BIRMINGHAM — In Water Technology’s Contaminant of the Month featured in the May issue, Technical Editor Dr. Joseph Cotruvo writes about E. coli and other fecal bacteria in drinking water. Cotruvo discusses what they are, the potential health effects, available water treatment, analyses and regulation.

Named after Theodor Escherich, who discovered them in 1885, E. coli (Escherichia coli) are a subgroup of fecal coliforms and are gram-negative, rod-shaped bacteria, explains Cotruvo.

Cotruvo continues that E. coli are the most important indicator bacteria for relatively recent fecal contamination because they are more numerous than fecal pathogens, can survive in the environment and are similarly subject to water treatment.

Risks of E. coli are associated with exposures to recreational water, drinking water and sewage/sanitary contaminated milk and food, adds Cotruvo, and they are good indicators for potential bacterial and viral contamination in water.

“Certain pathogenic strains can cause diarrhea and illnesses such as gastroenteritis, urinary tract infections, neonatal meningitis, hemolytic-uremic syndrome, peritonitis, septicemia and some pneumonia,” states Cotruvo. “Shiga toxin-producing strains such as E. coli 0157:H7 cause hemolytic-uremic syndrome, which has many serious health outcomes and often death.”

In the article, Cotruvo also lists the following water treatment options for E. coli and other fecal bacteria:

  • E. coli are effective treatment indicators for bacteria and viruses but not protozoa.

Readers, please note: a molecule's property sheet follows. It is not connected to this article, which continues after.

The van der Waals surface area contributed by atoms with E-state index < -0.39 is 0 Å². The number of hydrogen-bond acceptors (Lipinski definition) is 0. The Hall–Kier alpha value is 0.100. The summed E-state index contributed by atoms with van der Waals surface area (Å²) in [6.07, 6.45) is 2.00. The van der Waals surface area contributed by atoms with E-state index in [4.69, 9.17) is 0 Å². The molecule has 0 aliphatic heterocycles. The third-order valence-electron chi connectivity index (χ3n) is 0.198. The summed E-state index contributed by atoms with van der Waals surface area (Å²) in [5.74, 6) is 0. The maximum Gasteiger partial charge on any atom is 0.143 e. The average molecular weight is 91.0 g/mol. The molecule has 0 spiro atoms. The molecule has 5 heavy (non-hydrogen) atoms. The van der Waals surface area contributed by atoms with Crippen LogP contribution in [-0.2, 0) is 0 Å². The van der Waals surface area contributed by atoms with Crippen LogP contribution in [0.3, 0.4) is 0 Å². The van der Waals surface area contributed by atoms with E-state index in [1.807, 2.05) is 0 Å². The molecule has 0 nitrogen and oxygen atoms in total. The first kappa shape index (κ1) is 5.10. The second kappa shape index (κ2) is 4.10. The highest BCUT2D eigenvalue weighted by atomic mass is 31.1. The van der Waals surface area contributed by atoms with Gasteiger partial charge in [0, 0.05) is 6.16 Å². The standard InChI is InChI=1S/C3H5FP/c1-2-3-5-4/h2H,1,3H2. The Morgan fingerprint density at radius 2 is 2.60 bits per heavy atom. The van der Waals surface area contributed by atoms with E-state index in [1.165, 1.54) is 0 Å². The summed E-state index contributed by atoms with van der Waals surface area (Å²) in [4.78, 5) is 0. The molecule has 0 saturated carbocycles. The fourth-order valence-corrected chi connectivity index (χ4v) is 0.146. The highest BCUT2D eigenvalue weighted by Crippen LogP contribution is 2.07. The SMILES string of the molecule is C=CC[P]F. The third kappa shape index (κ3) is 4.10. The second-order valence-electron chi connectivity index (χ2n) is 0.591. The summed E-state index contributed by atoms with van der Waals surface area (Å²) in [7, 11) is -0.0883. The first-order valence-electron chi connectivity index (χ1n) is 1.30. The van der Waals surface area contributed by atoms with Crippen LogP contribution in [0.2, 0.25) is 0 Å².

• Standard disinfection with chlorine, hypochlorite, chlorine dioxide, ozone and ultraviolet (UV) are effective in minutes in low turbidity water, as well as chloramines with much longer concentration x time values.
  • Protozoa are not as susceptible to disinfection as are E. coli and bacterial and viral pathogens, thus filtration is necessary for removal, although UV is also effective; boiling will eliminate all pathogens.
  • POU carbon filters do not remove pathogens. If they contain silver, it is only to reduce microbial regrowth on the filter and not to disinfect the water.
  • POU is not permitted for meeting microbial drinking water standards in public water supplies.
  • Appropriate POE systems can be used for decentralized compliance.

“The current drinking water regulations have an MCL of < 1/100 ml only for E. coli or fecal coliforms,” notes Cotruvo. “Analyses for total coliforms are still required, but they are used primarily to indicate whether there are sanitary flaws in the system that should be corrected. If E.coli are verified and not corrected immediately, there is the potential for a boil water notice to be issued because of the connection with sewage contamination.

You can find May’s Contaminant of the Month on E. coli and fecal bacteria here.